Training modules/dashboard/slides/10311-verifiability

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Verifiability: “Says who?”

Behind every great Wikipedia article is a collection of great sources. Finding good sources is one of the first things you should do.

That’s because content on Wikipedia must be verifiable. People reading and editing the encyclopedia can check its information, see that it is up to date and comes from a reliable source.

You wouldn’t trust everything you read on the internet, and Wikipedia is no different. But at the end of every page, you can see where the facts stated in the body of the article came from: its source. That helps anyone double check facts to make sure that they’re true. When you add content to Wikipedia, you’ll want to give the same opportunity to others.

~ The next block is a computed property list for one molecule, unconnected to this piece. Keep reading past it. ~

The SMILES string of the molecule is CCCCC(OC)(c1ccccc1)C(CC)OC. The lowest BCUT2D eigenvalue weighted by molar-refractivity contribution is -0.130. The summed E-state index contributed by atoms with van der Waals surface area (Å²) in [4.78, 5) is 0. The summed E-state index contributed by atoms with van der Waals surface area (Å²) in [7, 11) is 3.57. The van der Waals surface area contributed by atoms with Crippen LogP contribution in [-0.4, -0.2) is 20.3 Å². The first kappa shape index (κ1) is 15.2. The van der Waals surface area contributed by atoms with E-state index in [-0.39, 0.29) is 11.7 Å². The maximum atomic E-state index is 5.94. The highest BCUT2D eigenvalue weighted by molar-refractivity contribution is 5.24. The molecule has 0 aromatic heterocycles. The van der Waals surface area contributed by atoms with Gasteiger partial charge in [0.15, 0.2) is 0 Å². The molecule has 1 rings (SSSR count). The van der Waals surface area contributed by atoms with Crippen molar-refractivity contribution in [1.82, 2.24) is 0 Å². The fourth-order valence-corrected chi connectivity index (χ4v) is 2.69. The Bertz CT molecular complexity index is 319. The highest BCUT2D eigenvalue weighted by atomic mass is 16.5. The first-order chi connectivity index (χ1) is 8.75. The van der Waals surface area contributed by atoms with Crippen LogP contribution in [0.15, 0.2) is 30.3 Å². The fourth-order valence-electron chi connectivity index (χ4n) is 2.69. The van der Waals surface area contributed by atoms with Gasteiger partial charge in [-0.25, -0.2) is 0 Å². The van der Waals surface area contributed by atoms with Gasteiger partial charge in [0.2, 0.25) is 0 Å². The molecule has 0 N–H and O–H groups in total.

So, make sure you only share facts that you draw from reliable sources. Reliable sources include:

  • Textbooks
  • Literature reviews
  • Books or publications written by experts in the field, and published by reliable publishers.

Do not use:

  • Blog posts
  • Press materials intended to show something in a certain light

In some cases, such as articles that involve medical editing, newspapers and pop-press articles aren’t appropriate, either. If that applies to you, we’ll explore more about this later, in our module on editing medical topics.